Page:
Public broadcasting stations are funded by a combination of private donations from listeners and viewers, foundations and corporations. Funding for public television comes in roughly equal parts from government (at all levels) and the private sector. [7]

Stations that receive CPB funds must meet certain requirements,[8] such as the maintenance or provision of open meetings, open financial records, a community advisory board, equal employment opportunity, and lists of donors and political activities.

Political composition of the CPB Board

The CPB is governed by a board of directors consisting of nine members. They are selected by the President of the United States, confirmed by the Senate, and serve six-year terms. As of May 2015, the board was composed of four Republicans and four Democrats.[9] According to the Public Broadcasting Act of 1967, the president cannot appoint persons of the same political party to more than five of the nine CPB board seats. <> In 2004 and 2005, people from the PBS and NPR complained that the CPB was starting to push a conservative agenda.[10][11] Board members replied that they were merely seeking balance. Polls of the PBS and NPR audiences in 2002 and 2003 indicated that few felt that the groups' news reports contained bias, and those that saw a slant were split as to which side they believed the reports favored.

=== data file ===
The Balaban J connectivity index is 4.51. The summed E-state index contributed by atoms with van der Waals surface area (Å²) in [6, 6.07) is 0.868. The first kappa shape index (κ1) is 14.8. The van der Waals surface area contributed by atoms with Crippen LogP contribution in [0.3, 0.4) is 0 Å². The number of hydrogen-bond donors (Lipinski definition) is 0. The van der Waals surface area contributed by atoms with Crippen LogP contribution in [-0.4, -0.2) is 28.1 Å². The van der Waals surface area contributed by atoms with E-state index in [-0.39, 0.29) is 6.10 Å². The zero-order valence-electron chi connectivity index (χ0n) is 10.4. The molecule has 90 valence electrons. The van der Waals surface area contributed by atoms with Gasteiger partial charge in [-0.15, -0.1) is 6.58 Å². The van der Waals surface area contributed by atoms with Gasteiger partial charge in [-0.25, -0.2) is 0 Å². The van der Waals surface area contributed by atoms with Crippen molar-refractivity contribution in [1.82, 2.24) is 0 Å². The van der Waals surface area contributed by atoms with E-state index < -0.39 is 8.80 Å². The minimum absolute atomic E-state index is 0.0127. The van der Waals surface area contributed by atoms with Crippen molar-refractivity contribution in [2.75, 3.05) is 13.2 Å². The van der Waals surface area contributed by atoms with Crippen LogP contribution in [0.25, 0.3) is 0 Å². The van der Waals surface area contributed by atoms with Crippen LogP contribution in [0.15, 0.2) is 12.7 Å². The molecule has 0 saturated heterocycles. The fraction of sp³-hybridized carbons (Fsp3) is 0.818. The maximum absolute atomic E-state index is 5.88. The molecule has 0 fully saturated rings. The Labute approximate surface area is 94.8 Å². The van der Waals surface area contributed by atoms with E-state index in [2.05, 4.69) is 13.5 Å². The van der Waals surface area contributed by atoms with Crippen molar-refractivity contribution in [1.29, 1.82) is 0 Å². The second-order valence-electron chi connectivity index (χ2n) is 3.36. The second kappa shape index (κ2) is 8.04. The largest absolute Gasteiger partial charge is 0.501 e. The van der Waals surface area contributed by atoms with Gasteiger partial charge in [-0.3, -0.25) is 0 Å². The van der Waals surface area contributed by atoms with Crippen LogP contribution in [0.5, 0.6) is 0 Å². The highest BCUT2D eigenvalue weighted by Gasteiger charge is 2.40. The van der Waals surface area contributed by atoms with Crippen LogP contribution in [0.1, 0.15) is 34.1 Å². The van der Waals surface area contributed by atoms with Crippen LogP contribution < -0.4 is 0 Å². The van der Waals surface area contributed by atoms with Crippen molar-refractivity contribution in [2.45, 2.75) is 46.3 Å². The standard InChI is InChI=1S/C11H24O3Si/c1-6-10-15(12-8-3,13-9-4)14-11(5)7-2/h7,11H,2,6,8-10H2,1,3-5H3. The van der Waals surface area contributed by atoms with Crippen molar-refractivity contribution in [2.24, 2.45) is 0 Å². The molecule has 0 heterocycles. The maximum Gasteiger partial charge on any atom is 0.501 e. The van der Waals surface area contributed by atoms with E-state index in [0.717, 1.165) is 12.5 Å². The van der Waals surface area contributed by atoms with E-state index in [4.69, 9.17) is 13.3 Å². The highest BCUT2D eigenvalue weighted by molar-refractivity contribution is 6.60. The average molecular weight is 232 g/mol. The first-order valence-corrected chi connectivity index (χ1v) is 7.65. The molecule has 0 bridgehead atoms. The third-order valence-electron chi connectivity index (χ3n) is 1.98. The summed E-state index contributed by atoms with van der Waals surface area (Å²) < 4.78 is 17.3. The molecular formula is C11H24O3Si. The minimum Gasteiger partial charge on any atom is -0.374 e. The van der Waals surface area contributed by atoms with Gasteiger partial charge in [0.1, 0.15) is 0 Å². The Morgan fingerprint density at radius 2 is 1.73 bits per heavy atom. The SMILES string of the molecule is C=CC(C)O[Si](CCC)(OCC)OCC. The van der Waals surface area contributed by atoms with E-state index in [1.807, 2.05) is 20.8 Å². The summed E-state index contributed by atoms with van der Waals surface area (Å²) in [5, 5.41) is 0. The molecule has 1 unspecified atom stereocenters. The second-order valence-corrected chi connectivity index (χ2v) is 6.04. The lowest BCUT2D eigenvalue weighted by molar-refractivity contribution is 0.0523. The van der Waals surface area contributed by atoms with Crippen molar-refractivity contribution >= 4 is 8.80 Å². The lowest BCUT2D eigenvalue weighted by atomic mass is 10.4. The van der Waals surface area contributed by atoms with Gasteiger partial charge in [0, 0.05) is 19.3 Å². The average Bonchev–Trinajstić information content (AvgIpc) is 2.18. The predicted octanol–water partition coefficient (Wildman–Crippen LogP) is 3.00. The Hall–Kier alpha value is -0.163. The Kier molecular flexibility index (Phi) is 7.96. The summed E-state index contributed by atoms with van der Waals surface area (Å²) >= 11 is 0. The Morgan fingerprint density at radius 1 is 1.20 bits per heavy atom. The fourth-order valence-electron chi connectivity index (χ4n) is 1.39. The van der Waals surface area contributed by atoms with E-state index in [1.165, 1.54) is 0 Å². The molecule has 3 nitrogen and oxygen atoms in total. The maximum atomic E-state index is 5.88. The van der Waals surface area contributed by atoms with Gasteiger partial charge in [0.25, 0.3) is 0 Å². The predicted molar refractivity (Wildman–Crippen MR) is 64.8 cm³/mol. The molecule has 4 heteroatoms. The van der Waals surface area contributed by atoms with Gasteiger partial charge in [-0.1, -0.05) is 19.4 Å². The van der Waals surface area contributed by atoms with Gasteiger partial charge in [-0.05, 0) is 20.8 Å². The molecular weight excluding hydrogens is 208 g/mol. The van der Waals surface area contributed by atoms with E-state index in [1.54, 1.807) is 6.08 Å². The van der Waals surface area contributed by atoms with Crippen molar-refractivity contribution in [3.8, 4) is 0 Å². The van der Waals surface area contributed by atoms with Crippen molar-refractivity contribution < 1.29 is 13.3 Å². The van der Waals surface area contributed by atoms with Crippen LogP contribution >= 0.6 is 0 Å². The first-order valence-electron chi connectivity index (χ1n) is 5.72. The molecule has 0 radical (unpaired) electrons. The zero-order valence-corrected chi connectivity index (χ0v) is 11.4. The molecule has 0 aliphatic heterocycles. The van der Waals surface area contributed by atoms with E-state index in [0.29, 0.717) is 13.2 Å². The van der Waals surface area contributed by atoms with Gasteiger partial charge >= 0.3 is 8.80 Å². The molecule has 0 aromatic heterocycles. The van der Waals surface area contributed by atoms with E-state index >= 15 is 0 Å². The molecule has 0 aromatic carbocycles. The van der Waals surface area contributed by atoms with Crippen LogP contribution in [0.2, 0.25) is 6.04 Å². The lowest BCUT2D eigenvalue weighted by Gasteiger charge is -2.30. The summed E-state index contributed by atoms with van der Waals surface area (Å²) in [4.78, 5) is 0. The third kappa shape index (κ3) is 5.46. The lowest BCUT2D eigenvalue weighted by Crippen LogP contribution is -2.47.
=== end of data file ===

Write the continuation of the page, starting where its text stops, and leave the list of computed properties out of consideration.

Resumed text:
The charge of a conservative agenda came to a head in 2005. Kenneth Tomlinson, chair of the CPB board from September 2003 until September 2005, angered PBS and NPR supporters by unilaterally commissioning a conservative colleague to conduct a study of alleged bias in the PBS show NOW with Bill Moyers, and by appointing two conservatives as CPB Ombudsmen.[12] On November 3, 2005, Tomlinson resigned from the board, prompted by a report of his tenure by the CPB Inspector General, Kenneth Konz, requested by Democrats in the U.S. House of Representatives. The report was made public on November 15. It states: